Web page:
4. Isn’t it time to start listening to what the anarchists have to say? Minarchists just spin their wheels. Has government ever shrunk? Ever?

    1. Nope.

      “The natural progress of things is for liberty to yield, and government to gain ground.”

    2. It’s because government doesn’t shrink that I don’t often listen to anarchists. For the same reason you shouldn’t expect a blow job when you can’t even get a peck on the cheek.

  5. If recent trends continue, the disparity between the Capitol City and the rest of the country will resemble the Hunger Games. The fatuousness of DC society is already similar. The whole Hunger Games story seems to be pretty silly, but real life DC is as well.

  6. Has government ever shrunk? Ever?

    Just wait. President Christie, working closely with the many dedicated small government Republicans in the House and Senate, will slash federal regulations and roll back spending to 1999 levels.

    1. (sound of Internet breaking)

    2. It’s sad I can’t tell if this is serious or not.

  7. This is what I used to think of whenever I heard former Gov. Martin O’Malley brag about how wealthy Maryland is. He was just bragging about how much wealth was stolen from the rest of the country by the federal government. A guy I used to work with, whose wife is a real estate agent, used to bring in a book of the high end properties in the DC area. They weren’t just large, luxurious houses; they looked like they belonged in Beverly Hills.

    1. Washington is like Rome at it’s apex. It steals from and abuses everywhere that is not Rome. Doing so creates the illusion of working, but ultimately shall seal it’s own fate; doom.

  8. If the wealth of Washington was capped to represent the average of the rest of the nation then we’d see real change for the better almost overnight.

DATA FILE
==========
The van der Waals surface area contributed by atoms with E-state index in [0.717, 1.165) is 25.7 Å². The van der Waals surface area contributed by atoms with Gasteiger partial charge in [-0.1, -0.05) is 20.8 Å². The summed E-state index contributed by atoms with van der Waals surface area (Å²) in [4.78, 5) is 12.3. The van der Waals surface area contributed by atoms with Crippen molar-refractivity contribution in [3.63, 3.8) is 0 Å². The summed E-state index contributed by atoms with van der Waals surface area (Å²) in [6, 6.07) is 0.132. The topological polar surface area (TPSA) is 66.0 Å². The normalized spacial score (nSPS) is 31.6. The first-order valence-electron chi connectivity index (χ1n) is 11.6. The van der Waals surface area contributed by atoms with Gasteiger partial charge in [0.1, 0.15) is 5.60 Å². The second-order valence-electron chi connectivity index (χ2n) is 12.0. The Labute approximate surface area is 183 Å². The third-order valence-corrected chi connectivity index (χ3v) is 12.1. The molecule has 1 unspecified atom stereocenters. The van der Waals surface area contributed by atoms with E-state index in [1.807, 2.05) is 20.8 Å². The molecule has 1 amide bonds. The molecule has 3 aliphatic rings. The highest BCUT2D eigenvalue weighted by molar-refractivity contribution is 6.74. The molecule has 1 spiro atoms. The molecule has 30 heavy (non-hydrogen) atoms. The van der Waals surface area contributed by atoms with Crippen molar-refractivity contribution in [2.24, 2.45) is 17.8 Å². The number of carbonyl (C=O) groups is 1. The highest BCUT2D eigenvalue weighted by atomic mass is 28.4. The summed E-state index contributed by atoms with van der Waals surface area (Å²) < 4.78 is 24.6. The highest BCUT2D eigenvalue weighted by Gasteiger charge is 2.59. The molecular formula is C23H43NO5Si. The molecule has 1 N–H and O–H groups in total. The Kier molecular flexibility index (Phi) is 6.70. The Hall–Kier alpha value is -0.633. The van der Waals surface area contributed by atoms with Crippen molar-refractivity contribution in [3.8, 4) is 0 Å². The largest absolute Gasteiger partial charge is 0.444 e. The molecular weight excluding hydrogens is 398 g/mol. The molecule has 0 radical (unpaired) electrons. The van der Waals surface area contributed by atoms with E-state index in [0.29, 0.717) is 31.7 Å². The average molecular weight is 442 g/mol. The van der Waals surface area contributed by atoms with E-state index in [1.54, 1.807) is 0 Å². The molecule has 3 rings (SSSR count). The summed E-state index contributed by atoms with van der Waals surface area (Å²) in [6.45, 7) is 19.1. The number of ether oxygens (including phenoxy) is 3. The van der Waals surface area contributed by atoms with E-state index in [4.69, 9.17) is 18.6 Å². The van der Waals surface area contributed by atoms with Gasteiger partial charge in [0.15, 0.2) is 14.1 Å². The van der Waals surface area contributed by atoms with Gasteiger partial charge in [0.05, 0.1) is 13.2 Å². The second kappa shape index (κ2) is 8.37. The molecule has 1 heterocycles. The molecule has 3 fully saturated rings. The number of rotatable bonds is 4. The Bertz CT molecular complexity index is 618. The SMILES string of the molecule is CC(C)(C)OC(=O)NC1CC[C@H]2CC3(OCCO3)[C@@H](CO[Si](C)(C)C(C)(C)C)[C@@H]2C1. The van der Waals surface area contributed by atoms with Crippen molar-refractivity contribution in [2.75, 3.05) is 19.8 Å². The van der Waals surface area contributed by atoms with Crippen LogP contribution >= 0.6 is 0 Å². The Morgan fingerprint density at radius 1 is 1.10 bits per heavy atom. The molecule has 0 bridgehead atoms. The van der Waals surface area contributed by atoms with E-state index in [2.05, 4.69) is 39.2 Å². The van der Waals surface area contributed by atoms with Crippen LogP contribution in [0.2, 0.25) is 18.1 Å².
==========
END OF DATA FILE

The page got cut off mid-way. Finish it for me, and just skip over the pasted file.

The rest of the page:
1. John Galt|2.9.15 @ 5:01PM|#
      “If the wealth of Washington was capped to represent the average of the rest of the nation then we’d see real change for the better almost overnight.”

      Not sure about this. Public Choice Theory says quite a few of the scum-bags are not really interested in money, just the exercise of power.
      What you suggest wouldn’t get rid of those folks, and they are arguably the most dangerous.

      1. “quite a few of the scum-bags are not really interested in money, just the exercise of power.”

        Can’t argue that’s not true.

  9. Look, why all the hate at Washington? All those bueracrats are just hard working servants of the people. Surely they deserve to be rewarded for all their hard work? And we all know lobbyist wouldn’t exist if we just had a little bit more socialism to check the evil capitalist! Besides, if it wasn’t for BOOOOOSSSCHHH we wouldn’t even be talking about D.C. in a negative manner.

    My best Tony. How did I do?

    1. i was wondering when Tony the turd would show his fascist/socialist face. but yes you got him down pretty good.

      1. What ever happened to Tony? Did he finally take a big fall over his child molestation service?

  10. Don’t call it Washington. Call it Versailles-on-the-Potomac.

    1. Qu’ils mangent de la brioche!

  11. Great interview Nick! Always like to see “cross-pollination” between Cato and Reason.

  12. I think George Washington would be very upset that what the Capital has become bears his name.

  13. “Lobbying never stops”

    Hi David,